Chantal deAlcuaz, a Witness Against Torture activist from Anchorage, Alaska spent the two hours in an orange jumpsuit and black hood. She reflected that: “We came here today because we want to see Guantanamo relegated to a museum — to be shuttered and condemned, but also understood as an example of where fear, hatred and violence can take us.”
The museum protest followed a robust and spirited rally at the White House that featured speeches from grassroots activists, Guantanamo attorneys and representatives of national human rights organizations.
“It was so great to see the spirit of hope at the White House, in the streets of DC and at the museum,” said Chris Knestrick, a divinity student form Chicago. “We definitely moved closer to our goal of closing Guantanamo today. And the work will continue!!”
Since Monday, January 6, Witness Against Torture activists from throughout the country have gathered in Washington, D.C. to engage in street theater, demonstrations, fasting and direct action to demand that Guantanamo be closed immediately. There were also anti-Guantanamo protests and vigils throughout the country, including in Los Angeles, CA, Boston MA, Chicago IL, Santa Monica, CA Erie, PA, and Cleveland, OH.
Witness Against Torture is a grassroots movement that came into being in December 2005 when 24 activists walked to Guantanamo to visit the prisoners and condemn torture policies. Since then, it has engaged in public education, community outreach, and non-violent direct action. January 2014 is the eighth year the group has gathered annually in Washington, DC to call for justice and accountability. To learn more, visit www.witnesstorture.org
Ann Wright is a 29 year US Army/Army Reserves veteran who retired as a Colonel and a former US diplomat who resigned in March, 2003 in opposition to the war on Iraq. She served in Nicaragua, Grenada, Somalia, Uzbekistan, Kyrgyzstan, Sierra Leone, Micronesia and Mongolia. In December, 2001 she was on the small team that reopened the US Embassy in Kabul, Afghanistan. She is the co-author of the book "Dissent: Voices of Conscience." (www.voicesofconscience.com)
Coalition Endorses Recommendations of New Report on Health Professional Involvement in Torture, Calls for APA Action
The Coalition for an Ethical Psychology applauds the release yesterday of an important new report titled “Ethics Abandoned: Medical Professionalism and Detainee Abuse in the War on Terror,” funded by the Institute on Medicine as a Profession (IMAP) and the Open Society Foundations. The report from a distinguished panel of military, medical, public health, legal, and ethics experts provides a detailed account of the unethical involvement of health professionals – including psychologists – in abusive and torturous U.S. detention and interrogation operations.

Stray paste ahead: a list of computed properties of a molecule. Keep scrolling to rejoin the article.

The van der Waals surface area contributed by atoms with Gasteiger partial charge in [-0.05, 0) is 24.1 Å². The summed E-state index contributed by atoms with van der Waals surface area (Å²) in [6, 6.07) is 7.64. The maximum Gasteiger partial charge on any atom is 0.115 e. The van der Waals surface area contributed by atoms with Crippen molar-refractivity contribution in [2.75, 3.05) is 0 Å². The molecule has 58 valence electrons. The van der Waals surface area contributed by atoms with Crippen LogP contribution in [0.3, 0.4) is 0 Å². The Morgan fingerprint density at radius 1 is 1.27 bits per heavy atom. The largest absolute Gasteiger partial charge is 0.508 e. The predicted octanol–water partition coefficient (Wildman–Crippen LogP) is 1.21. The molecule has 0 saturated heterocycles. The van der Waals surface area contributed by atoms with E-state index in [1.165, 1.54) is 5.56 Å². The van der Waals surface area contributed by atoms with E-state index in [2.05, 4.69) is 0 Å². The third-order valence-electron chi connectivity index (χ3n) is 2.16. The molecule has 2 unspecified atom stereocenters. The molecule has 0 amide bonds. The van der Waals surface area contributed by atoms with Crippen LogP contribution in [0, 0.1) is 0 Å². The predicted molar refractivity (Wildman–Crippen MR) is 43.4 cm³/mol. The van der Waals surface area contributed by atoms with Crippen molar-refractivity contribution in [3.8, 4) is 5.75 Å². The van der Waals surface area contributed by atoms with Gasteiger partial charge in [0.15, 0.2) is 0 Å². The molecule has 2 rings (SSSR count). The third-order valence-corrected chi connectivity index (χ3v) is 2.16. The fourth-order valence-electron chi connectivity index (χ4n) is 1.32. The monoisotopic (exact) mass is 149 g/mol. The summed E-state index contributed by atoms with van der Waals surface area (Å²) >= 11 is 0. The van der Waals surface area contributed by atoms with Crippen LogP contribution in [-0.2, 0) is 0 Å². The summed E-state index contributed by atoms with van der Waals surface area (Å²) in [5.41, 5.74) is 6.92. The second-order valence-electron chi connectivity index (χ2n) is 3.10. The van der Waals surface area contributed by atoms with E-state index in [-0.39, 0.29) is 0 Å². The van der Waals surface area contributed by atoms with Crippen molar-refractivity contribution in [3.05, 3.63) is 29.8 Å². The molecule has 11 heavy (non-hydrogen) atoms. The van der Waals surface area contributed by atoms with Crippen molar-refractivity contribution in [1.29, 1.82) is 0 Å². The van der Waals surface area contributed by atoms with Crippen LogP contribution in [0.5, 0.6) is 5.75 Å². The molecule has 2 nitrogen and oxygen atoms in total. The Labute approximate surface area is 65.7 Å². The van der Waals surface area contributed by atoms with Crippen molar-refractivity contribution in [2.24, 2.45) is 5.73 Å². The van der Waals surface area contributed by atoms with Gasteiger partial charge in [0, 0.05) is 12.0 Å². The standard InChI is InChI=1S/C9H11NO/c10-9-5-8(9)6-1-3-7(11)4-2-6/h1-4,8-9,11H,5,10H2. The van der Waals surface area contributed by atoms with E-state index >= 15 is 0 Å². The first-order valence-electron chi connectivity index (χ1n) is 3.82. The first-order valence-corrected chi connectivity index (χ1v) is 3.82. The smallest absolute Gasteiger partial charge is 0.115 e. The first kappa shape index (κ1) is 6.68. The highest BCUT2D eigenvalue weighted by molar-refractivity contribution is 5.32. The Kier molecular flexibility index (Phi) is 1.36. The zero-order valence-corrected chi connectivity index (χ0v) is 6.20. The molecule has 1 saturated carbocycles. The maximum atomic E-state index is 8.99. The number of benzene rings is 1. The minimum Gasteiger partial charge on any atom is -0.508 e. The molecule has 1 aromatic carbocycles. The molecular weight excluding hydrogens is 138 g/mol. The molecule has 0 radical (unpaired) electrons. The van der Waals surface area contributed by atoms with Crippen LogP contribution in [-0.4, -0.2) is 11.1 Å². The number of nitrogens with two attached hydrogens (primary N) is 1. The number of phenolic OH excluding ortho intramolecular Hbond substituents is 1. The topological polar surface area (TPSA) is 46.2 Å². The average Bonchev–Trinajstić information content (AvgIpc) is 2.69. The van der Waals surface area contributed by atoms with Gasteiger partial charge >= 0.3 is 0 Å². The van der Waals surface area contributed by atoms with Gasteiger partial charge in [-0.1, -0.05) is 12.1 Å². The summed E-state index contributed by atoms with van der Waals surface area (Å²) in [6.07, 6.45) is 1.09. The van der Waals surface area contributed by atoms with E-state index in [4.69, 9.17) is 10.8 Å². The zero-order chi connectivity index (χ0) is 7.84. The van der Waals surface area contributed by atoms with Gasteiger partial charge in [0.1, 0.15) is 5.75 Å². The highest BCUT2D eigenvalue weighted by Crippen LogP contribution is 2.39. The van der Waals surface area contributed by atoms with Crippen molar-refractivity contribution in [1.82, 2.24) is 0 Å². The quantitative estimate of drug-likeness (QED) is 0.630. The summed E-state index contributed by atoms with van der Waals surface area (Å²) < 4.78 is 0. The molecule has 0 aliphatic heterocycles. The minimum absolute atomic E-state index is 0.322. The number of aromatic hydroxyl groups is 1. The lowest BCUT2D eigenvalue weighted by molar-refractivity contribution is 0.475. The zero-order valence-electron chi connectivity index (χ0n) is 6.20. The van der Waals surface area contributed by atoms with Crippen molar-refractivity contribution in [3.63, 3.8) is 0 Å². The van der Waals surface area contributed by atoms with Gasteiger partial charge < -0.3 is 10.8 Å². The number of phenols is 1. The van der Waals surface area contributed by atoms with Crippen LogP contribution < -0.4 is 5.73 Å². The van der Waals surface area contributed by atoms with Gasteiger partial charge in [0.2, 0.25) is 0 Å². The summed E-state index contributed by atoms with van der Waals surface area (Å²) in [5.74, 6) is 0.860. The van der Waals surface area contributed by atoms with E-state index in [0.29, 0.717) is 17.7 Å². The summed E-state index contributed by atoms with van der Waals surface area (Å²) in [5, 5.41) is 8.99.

The IMAP report, which follows a similar bipartisan report on detainee treatment from The Constitution Project, offers clear and feasible recommendations for urgent reforms that professional associations, including the American Psychological Association (APA), should now pursue. The Coalition strongly supports these recommendations calling upon health professionals to put ethical considerations at the center of any involvement in national security work. Unfortunately, the APA press release in response to the IMAP report falls well short of the transparency and engagement called for in the report. The APA overstates and misrepresents its current efforts in at least three critical ways:
1. The IMAP report calls for fact-finding investigations and disciplinary action against psychologists who have violated ethical standards. The APA, however, has failed to adequately address ethics complaints brought against APA members for their alleged involvement in the torture and abuse of prisoners at Guantánamo Bay. In particular, the APA quickly dismissed without meaningful investigation a complaint against Larry James, former chief BSCT psychologist at Guantánamo. Furthermore, a complaint filed over six years ago against John Leso, also a former Guantanamo BSCT psychologist, still remains unadjudicated by the APA’s ethics office. The APA press release ignores these complaints.
2. In its response to the IMAP report, the APA press release refers to the 2008 Referendum as an organizational accomplishment. However, this policy was the result of grassroots membership efforts opposed by the APA leadership. The Referendum prohibits psychologists from working in national security settings, such as Guantánamo and the CIA’s secret prisons, which violate international law or the U.S. Constitution. But to date the APA has failed to take meaningful action to implement and enforce the prohibitions. Psychologists continue to serve at Guantánamo.